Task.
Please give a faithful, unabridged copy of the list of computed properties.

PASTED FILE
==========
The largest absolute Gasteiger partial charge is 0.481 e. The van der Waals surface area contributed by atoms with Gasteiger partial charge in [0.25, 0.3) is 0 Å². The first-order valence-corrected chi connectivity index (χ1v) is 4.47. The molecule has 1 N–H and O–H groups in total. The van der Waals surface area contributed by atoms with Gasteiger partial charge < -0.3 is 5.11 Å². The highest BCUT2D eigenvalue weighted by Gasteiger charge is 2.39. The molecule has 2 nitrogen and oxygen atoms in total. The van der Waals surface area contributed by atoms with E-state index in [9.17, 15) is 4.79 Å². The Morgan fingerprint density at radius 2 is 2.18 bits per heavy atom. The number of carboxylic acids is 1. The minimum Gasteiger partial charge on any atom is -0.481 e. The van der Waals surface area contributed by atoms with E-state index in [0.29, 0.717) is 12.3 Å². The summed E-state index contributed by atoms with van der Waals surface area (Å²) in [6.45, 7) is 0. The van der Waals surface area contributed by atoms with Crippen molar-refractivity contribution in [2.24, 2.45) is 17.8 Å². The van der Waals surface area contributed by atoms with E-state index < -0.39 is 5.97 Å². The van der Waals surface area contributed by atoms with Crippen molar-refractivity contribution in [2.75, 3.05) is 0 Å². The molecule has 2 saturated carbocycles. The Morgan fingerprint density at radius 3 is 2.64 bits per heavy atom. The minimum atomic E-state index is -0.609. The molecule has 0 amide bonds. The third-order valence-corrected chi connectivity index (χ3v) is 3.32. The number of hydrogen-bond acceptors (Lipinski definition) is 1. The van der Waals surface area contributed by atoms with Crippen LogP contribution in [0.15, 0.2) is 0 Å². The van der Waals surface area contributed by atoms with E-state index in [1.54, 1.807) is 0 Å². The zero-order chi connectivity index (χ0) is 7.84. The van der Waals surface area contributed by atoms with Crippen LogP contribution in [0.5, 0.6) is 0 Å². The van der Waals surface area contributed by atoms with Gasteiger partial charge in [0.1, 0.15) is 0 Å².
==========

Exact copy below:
The largest absolute Gasteiger partial charge is 0.481 e. The van der Waals surface area contributed by atoms with Gasteiger partial charge in [0.25, 0.3) is 0 Å². The first-order valence-corrected chi connectivity index (χ1v) is 4.47. The molecule has 1 N–H and O–H groups in total. The van der Waals surface area contributed by atoms with Gasteiger partial charge < -0.3 is 5.11 Å². The highest BCUT2D eigenvalue weighted by Gasteiger charge is 2.39. The molecule has 2 nitrogen and oxygen atoms in total. The van der Waals surface area contributed by atoms with E-state index in [9.17, 15) is 4.79 Å². The Morgan fingerprint density at radius 2 is 2.18 bits per heavy atom. The number of carboxylic acids is 1. The minimum Gasteiger partial charge on any atom is -0.481 e. The van der Waals surface area contributed by atoms with E-state index in [0.29, 0.717) is 12.3 Å². The summed E-state index contributed by atoms with van der Waals surface area (Å²) in [6.45, 7) is 0. The van der Waals surface area contributed by atoms with Crippen molar-refractivity contribution in [2.24, 2.45) is 17.8 Å². The van der Waals surface area contributed by atoms with E-state index < -0.39 is 5.97 Å². The van der Waals surface area contributed by atoms with Crippen molar-refractivity contribution in [2.75, 3.05) is 0 Å². The molecule has 2 saturated carbocycles. The Morgan fingerprint density at radius 3 is 2.64 bits per heavy atom. The minimum atomic E-state index is -0.609. The molecule has 0 amide bonds. The third-order valence-corrected chi connectivity index (χ3v) is 3.32. The number of hydrogen-bond acceptors (Lipinski definition) is 1. The van der Waals surface area contributed by atoms with Crippen LogP contribution in [0.15, 0.2) is 0 Å². The van der Waals surface area contributed by atoms with E-state index in [1.54, 1.807) is 0 Å². The zero-order chi connectivity index (χ0) is 7.84. The van der Waals surface area contributed by atoms with Crippen LogP contribution in [0.5, 0.6) is 0 Å². The van der Waals surface area contributed by atoms with Gasteiger partial charge in [0.1, 0.15) is 0 Å².